Genetically modified (GM) crops were not a threat to the environment or human health and had significant consumer benefits, a University of Queensland scientist told a conference here on Wednesday.

GM crops were now grown in 12 countries on a total area of 40 million hectares, twice the area of Britain, Dr Jimmy Botella told the Australian Biotechnology Association 2000 conference.

Threats of environmental disaster had not materialised, he said.
“Self-proclaimed ecologist groups proclaim that there is a possibility of long-term unforeseen consequences for human health but the fact remains that after 13 years of consuming GM food there hasn’t been as much as a skin rash caused by this kind of food,” Botella said.

Data from large-scale commercial fields of GM plants clearly showed that there had been a dramatic decrease in the use of insecticides, herbicides and “other nasty chemicals”, he said.

Botella is the director of the University of Queensland’s Plant Genetic Engineering Laboratory, which employs 20 scientists working on diverse aspects of plant biology and biotechnology.

Its main interest is the improvement of fruits and vegetables including papaya, mango and broccoli by genetic engineering, the university said in a statement.

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Almost all plant varieties produced during the last centuries were the result of artificial genetic recombination, he said.

“GM foods are no more natural or unnatural than the rest but can provide the consumer with enhanced quality and nutritional properties that would (otherwise) be extremely difficult to achieve,” he said.

One of the many promising applications of biotechnology was to reduce wastage of fresh fruit after harvest, with between 20 and 80 percent of harvested crops lost before they reached the consumer, he said.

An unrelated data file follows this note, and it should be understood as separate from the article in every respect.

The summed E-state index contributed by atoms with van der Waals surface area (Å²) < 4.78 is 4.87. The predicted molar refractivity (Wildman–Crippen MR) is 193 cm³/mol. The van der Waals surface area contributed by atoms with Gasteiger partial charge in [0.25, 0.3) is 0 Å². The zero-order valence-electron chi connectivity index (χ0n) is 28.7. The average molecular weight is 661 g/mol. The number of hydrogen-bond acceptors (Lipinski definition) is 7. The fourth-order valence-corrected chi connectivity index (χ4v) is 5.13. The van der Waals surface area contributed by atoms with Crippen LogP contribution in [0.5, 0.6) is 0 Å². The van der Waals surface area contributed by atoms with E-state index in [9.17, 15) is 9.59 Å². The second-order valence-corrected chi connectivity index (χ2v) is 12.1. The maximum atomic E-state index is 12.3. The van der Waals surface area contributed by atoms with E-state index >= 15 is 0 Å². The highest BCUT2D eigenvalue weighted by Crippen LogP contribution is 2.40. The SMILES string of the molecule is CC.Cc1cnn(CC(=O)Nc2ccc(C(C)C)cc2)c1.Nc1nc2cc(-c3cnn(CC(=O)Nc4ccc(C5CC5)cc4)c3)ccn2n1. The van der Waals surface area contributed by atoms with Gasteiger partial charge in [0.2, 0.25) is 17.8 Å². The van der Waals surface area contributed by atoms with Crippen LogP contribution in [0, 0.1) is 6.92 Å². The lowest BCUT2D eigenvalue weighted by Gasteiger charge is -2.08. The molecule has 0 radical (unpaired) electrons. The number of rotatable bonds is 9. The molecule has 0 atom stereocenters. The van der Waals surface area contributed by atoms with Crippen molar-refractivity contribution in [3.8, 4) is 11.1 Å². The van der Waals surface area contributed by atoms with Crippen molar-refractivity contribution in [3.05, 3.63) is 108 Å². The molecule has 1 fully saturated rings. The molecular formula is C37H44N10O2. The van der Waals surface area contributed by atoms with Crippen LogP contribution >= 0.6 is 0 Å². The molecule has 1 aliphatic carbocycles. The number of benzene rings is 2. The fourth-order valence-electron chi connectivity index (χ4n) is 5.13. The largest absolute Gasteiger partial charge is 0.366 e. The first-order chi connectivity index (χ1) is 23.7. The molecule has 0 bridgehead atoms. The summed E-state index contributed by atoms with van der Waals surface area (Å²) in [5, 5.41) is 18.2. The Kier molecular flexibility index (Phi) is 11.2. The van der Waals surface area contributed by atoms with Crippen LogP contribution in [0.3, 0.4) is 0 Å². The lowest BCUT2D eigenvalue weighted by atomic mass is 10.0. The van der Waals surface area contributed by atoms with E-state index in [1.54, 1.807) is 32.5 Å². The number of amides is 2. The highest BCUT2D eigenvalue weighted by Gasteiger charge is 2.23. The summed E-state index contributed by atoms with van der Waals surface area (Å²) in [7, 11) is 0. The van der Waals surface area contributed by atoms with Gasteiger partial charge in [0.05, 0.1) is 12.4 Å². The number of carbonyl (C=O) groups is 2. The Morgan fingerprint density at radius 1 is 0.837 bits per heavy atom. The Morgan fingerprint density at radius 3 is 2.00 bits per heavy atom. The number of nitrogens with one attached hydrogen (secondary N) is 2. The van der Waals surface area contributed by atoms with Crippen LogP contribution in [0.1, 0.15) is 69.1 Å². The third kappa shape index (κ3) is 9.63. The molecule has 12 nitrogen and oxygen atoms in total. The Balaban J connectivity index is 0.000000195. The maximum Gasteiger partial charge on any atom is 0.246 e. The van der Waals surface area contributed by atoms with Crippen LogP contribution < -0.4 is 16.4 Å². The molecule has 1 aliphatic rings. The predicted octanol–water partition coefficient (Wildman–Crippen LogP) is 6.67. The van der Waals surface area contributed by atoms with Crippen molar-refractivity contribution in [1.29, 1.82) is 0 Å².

Losses could reach dramatic proportions in developing countries, forcing small farmers to sell sub-optimal produce with an inherent health risk to consumers, he said.

The University of Queensland’s laboratory was developing fruit varieties with slower rates of ripening that would last considerably longer than regular varieties without the need for refrigeration or the use of artificial chemicals, he said.

“We have cloned and characterised a gene that regulates the production of the plant hormone that controls the rate of ripening in papaya fruits. Through genetic manipulation we are producing transgenic plants in which the gene has been partially silenced, therefore increasing the effective life of the fruits,” he said.

The new varieties would produce fruit that would remain longer at the nutritional peak and would also last longer, increasing the quality of the fruits and decreasing spoilage, he said.

A trial crop of GM pineapples being grown by Botella’s team was ripped from the ground by protesters earlier this year, forcing their removal to a secret location.